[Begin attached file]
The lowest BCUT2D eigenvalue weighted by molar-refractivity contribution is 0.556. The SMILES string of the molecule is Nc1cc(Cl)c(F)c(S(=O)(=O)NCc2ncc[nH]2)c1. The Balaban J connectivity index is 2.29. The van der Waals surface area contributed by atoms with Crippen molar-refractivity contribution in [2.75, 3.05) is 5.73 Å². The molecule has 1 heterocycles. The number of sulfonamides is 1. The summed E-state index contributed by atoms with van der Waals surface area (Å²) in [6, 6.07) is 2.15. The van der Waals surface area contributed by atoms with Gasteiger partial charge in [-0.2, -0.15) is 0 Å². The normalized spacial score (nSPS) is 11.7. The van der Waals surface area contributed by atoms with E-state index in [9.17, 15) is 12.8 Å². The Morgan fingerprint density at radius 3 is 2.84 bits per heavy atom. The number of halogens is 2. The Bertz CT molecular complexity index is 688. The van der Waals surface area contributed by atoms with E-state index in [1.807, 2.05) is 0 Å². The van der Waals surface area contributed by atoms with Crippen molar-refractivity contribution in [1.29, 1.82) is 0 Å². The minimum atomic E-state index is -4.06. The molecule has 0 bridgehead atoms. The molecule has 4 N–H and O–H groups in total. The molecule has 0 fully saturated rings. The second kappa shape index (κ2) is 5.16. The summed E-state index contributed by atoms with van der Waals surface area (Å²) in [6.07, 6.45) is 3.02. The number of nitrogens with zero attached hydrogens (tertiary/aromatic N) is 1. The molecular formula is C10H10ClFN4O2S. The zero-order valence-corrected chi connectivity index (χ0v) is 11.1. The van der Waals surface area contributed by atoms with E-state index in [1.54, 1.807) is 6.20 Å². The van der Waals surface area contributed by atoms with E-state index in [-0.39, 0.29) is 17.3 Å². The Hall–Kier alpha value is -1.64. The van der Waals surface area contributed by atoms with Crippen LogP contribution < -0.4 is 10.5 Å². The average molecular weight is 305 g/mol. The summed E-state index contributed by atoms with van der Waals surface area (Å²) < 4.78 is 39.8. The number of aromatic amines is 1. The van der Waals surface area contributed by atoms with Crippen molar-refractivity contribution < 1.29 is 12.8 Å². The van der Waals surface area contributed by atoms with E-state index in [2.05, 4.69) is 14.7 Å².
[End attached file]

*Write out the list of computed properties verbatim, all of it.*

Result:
The lowest BCUT2D eigenvalue weighted by molar-refractivity contribution is 0.556. The SMILES string of the molecule is Nc1cc(Cl)c(F)c(S(=O)(=O)NCc2ncc[nH]2)c1. The Balaban J connectivity index is 2.29. The van der Waals surface area contributed by atoms with Crippen molar-refractivity contribution in [2.75, 3.05) is 5.73 Å². The molecule has 1 heterocycles. The number of sulfonamides is 1. The summed E-state index contributed by atoms with van der Waals surface area (Å²) in [6, 6.07) is 2.15. The van der Waals surface area contributed by atoms with Gasteiger partial charge in [-0.2, -0.15) is 0 Å². The normalized spacial score (nSPS) is 11.7. The van der Waals surface area contributed by atoms with E-state index in [9.17, 15) is 12.8 Å². The Morgan fingerprint density at radius 3 is 2.84 bits per heavy atom. The number of halogens is 2. The Bertz CT molecular complexity index is 688. The van der Waals surface area contributed by atoms with E-state index in [1.807, 2.05) is 0 Å². The van der Waals surface area contributed by atoms with Crippen molar-refractivity contribution in [1.29, 1.82) is 0 Å². The minimum atomic E-state index is -4.06. The molecule has 0 bridgehead atoms. The molecule has 4 N–H and O–H groups in total. The molecule has 0 fully saturated rings. The second kappa shape index (κ2) is 5.16. The summed E-state index contributed by atoms with van der Waals surface area (Å²) in [6.07, 6.45) is 3.02. The number of nitrogens with zero attached hydrogens (tertiary/aromatic N) is 1. The molecular formula is C10H10ClFN4O2S. The zero-order valence-corrected chi connectivity index (χ0v) is 11.1. The van der Waals surface area contributed by atoms with E-state index in [1.54, 1.807) is 6.20 Å². The van der Waals surface area contributed by atoms with E-state index in [-0.39, 0.29) is 17.3 Å². The Hall–Kier alpha value is -1.64. The van der Waals surface area contributed by atoms with Crippen LogP contribution < -0.4 is 10.5 Å². The average molecular weight is 305 g/mol. The summed E-state index contributed by atoms with van der Waals surface area (Å²) < 4.78 is 39.8. The number of aromatic amines is 1. The van der Waals surface area contributed by atoms with Crippen molar-refractivity contribution < 1.29 is 12.8 Å². The van der Waals surface area contributed by atoms with E-state index in [2.05, 4.69) is 14.7 Å².